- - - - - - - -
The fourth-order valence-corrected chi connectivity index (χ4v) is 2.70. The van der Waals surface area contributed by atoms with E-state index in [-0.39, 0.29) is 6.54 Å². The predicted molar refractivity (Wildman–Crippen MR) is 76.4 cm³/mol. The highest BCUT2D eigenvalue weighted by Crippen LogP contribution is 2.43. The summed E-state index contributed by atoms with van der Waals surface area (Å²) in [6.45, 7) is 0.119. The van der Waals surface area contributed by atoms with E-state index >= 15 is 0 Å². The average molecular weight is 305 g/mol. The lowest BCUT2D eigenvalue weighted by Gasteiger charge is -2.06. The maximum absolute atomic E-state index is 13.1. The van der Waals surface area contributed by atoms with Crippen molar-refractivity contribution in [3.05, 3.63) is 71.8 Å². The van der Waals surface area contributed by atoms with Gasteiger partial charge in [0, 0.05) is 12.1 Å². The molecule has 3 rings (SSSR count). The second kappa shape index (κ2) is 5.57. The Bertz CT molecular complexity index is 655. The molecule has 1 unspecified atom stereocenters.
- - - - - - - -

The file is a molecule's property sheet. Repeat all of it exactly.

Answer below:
The fourth-order valence-corrected chi connectivity index (χ4v) is 2.70. The van der Waals surface area contributed by atoms with E-state index in [-0.39, 0.29) is 6.54 Å². The predicted molar refractivity (Wildman–Crippen MR) is 76.4 cm³/mol. The highest BCUT2D eigenvalue weighted by Crippen LogP contribution is 2.43. The summed E-state index contributed by atoms with van der Waals surface area (Å²) in [6.45, 7) is 0.119. The van der Waals surface area contributed by atoms with E-state index >= 15 is 0 Å². The average molecular weight is 305 g/mol. The lowest BCUT2D eigenvalue weighted by Gasteiger charge is -2.06. The maximum absolute atomic E-state index is 13.1. The van der Waals surface area contributed by atoms with Crippen molar-refractivity contribution in [3.05, 3.63) is 71.8 Å². The van der Waals surface area contributed by atoms with Gasteiger partial charge in [0, 0.05) is 12.1 Å². The molecule has 3 rings (SSSR count). The second kappa shape index (κ2) is 5.57. The Bertz CT molecular complexity index is 655. The molecule has 1 unspecified atom stereocenters.